Photographer: Sean Gallup/Getty Images

Bayer Said to Plan Sales of Seed Assets to Pre-empt Regulators

  • Cotton and canola seeds, LibertyLink said on the block
  • German firm isn’t planning to offer Monsanto assets in sale

Bayer AG will put some of its seed businesses up for sale, according to people familiar with the matter, in an attempt to address likely antitrust concerns over its $66 billion combination with Monsanto Co.

The Leverkusen, Germany-based company will send out information packages on three assets, which it may sell separately, to potential bidders, the people said, asking not to be identified because the deliberations are private. None of Monsanto’s assets will be sold in the process, they said. The process could start as soon as next week, one of the people said.

Among the products being offered are the cottonseed business Bayer acquired from Monsanto for more than $300 million in 2007, as well as canola seed operations and LibertyLink, a herbicide-resistant crop gene, the people said. Representatives for Bayer and Monsanto declined to comment. Reuters had reported on the potential asset sales previously.

Bayer’s resolve to start selling assets before antitrust regulators have made recommendations highlights the German company’s drive to conclude the deal as quickly as possible. A sale of the three assets, which have overlaps with Monsanto’s products, was widely expected to avoid a run in with regulators. In cottonseed, U.S. government data showed that Bayer and Monsanto together control about 58 percent of sales in the country.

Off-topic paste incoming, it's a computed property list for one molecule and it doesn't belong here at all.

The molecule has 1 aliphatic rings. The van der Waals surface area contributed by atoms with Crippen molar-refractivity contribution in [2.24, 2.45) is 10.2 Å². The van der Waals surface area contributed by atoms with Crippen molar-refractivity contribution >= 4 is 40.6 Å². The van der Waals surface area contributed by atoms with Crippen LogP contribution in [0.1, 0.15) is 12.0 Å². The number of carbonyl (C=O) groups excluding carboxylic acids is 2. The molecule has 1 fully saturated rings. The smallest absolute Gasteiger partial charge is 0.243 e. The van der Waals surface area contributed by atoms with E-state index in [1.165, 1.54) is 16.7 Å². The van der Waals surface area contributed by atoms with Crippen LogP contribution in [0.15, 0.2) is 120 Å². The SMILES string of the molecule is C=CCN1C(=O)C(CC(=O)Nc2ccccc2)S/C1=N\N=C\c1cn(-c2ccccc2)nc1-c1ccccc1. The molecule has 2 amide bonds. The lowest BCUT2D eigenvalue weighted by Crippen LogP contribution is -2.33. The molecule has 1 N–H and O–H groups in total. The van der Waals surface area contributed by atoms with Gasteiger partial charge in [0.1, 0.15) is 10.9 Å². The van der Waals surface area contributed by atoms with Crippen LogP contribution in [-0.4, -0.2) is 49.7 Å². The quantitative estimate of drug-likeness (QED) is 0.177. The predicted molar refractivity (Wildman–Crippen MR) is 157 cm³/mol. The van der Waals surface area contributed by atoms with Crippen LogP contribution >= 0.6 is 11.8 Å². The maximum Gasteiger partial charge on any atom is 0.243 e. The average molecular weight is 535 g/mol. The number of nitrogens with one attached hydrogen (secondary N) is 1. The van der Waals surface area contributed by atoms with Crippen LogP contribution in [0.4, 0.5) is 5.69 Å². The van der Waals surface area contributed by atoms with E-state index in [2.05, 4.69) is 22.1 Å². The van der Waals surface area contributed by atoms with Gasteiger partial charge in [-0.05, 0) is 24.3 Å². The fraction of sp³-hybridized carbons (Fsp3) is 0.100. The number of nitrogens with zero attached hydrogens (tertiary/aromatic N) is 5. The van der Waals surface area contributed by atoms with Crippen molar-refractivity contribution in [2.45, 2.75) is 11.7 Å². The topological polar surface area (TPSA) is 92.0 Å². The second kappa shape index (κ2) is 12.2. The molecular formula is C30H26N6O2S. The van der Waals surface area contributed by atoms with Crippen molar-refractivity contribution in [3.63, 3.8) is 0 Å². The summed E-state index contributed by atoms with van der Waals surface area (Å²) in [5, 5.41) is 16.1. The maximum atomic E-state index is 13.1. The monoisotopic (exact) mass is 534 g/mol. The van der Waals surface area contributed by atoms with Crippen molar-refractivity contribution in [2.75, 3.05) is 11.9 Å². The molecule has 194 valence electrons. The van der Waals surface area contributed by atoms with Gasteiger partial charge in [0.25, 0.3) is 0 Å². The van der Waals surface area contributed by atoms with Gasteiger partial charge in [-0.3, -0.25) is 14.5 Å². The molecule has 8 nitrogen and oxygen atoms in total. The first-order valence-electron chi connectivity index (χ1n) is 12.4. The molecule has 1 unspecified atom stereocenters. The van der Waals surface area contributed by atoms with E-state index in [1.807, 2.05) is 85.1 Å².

Bayer has already filed for approval in the U.S. and will wait to petition Europe in the second quarter after regulators there requested more information on the deal, Chief Executive Officer Werner Baumann said last month. The company has said it remains confident of closing the transaction by the end of the year. The review is in the early stages in the U.S. and the Justice Department could require additional asset sales to resolve competition concerns.

Agricultural businesses have been dogged by falling crop prices globally. Bayer has said it expects a slight recovery in the seed and crop protection market this year, though it expects the industry to remain volatile. Falling crop prices and a quest for greater efficiency triggered a cascade of deals in the industry including tie ups between DuPont Co. and Dow Chemical Co. and China National Chemical Corp. and Switzerland’s Syngenta AG.

Dow Chemical and DuPont are on track to win European Union approval for their tie up as soon as this month, people familiar with the matter have said. DuPont has offered to sell part of its pesticides business and related research and development operations. The EU is also weighing concessions made by ChemChina over its purchase for Syngenta, and there’s an April 12 deadline to decide on the deal.

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